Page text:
"Body Count" (1992) album review
Body Count (Sire Records, 1992)
In many ways, the controversy that surrounded Body Count's first album was more interesting than the album itself. The band was the brainchild of gangster rapper/actor Ice-T, who wanted to create a project that melded two of his favorite musical genres - the hardcore hip-hop he was already well known for, and the brutality of the thrash metal scene which was at its commercial peak at the time. Eager to cross over into the rock world, Ice assembled a band consisting mostly of his old high school friends (lead guitarist Ernie C., bassist Mooseman, drummer Beatmaster V, and rhythm guitarist D-Roc) and took them on the road with him for 1991's Lollapalooza festival tour. Each night, Ice-T would perform a solo rap set and then bring the band out onstage to finish with a 20-minute Body Count set. The band's intense live performances quickly created a buzz and they were soon labeled as one of the "must see" acts at the Lollapalooza festival. By the end of the tour, Body Count had secured a deal with Sire Records and they quickly went to work recording their first album.
Gaining a Rep...
Body Count's self-tited debut was released in March of 1992 and was an instant hit as soon as the first single, "There Goes the Neighborhood," premiered on MTV's "Headbanger's Ball." The band's mix of furiously crushing music and foul-mouthed, streetwise attitude appealed to headbangers, punk rockers and alternative music fans alike. Body Count began racking up an impressive amount of glowing reviews from "serious" music critics at prestigious publications such as the Village Voice and Rolling Stone. Despite being an overnight sensation amongst the mosh-pit set, Body Count probably would have gone totally unnoticed outside of the hard-rock scene if it weren't for the album's last track - a sensitive ode to the L.A.P.D. entitled "Cop Killer." Before long, the song had inflamed emotions worldwide and caused the kind of mass hysteria that hadn't been seen in the hard rock community since the height of Tipper Gore's PMRC witch hunt in the mid '80s. Police organizations protested in front of Time-Warner (Sire Records' corporate parent) offices around the globe, and the company was being chastised not only by their own stockholders but by public figures including Vice President Dan Quayle and legendary actor/then-NRA president Charlton Heston, who accused Time-Warner of profiting from advocating violence against law enforcement. An unintentionally-funny video clip of Heston reading the lyrics to BC's "Cop Killer" in front of news cameras remains a YouTube favorite to this day. Time Warner initially stood by Ice-T and the band, citing their artist's right to freedom of speech, but eventually the pressures on both parties became too great. By mid-1992, Ice-T voluntarily removed the song "Cop Killer" from future pressings of Body Count's album (the "Cop Killer" tattoo on the chest of the gangster on the album's cover was also retouched so that he simply sported the band's name), and the offending track was replaced by "Freedom of Speech," a song from one of Ice-T's earlier albums, reworked into a rock context with the help of punk rocker/free speech advocate Jello Biafra. By the time the smoke cleared, the band had sold over a half million copies of their album, Ice-T was a notorious household name, and Body Count had become one of the most feared bands in America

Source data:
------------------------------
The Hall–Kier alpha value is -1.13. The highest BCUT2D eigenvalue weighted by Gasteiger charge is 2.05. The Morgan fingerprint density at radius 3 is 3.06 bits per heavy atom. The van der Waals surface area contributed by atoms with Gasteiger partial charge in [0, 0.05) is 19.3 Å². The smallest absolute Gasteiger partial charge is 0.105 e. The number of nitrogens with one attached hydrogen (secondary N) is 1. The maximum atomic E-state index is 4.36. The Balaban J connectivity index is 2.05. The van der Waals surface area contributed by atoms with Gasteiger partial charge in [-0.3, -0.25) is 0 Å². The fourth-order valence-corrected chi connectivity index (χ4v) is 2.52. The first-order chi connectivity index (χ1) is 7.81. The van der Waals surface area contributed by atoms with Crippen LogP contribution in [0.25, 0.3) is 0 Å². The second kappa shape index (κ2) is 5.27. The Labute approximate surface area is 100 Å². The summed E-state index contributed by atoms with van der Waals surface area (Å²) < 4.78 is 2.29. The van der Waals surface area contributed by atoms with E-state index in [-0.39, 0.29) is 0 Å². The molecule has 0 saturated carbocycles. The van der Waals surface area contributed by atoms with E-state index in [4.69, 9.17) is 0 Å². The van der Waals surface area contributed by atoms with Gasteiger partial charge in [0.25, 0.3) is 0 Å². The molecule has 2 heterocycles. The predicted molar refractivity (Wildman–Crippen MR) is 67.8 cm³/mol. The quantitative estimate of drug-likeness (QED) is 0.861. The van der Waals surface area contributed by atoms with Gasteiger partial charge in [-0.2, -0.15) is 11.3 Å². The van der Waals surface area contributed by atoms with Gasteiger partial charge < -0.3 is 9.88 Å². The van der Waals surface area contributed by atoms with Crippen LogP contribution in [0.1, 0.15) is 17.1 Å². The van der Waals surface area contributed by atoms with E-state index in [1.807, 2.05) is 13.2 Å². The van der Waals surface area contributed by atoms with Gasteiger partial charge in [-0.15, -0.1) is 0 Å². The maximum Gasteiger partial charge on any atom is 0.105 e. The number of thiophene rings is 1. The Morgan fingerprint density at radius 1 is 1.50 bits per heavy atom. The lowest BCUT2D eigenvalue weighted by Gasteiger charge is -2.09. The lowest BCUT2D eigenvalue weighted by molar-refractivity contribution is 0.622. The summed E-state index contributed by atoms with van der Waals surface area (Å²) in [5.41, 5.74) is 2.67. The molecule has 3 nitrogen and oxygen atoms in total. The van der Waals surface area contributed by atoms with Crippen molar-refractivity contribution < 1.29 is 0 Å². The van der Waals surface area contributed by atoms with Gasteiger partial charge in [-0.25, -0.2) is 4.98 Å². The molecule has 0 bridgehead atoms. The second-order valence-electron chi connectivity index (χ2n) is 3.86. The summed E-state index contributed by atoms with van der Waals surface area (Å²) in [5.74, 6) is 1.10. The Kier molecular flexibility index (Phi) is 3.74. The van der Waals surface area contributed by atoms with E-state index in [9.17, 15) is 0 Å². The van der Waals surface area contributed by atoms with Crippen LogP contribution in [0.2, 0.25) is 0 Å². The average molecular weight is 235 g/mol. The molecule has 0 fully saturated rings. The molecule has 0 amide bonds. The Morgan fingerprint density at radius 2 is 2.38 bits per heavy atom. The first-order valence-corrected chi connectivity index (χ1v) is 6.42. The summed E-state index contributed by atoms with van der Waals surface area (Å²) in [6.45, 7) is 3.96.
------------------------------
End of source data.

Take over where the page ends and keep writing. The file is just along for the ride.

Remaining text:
Nearly 20 years after its initial release, Body Count remains a hot button topic for many listeners (and original pressings of the album with "Cop Killer" included are sought-after collectibles). Honestly, though when listening to the rather cartoonish album today, most will wonder what all the fuss was about, or why the Censorship Brigade singled out "Cop Killer" as the most offensive track from this record, because virtually EVERY SONG on this album is just as profane, obscene, and inflammatory as that one. This is an album that was made for angry teenagers to crank up as loud as possible, for the express purpose of scaring the hell out of their parents, teachers, and neighbors. Musically, Body Count were never really anything to shout about. The most skilled instrumentalist in the band was definitely lead guitarist/songwriter Ernie C., whose fluid shredding gives even the most goofball songs on this album (and there are many of them) a touch of class. (Useless trivia: Ernie C. plays guitar left handed, just like his idol, Jimi Hendrix.) The rest of the musicians were capable at best; they played well enough to get the job done, but Ernie and Ice-T are the real stars here.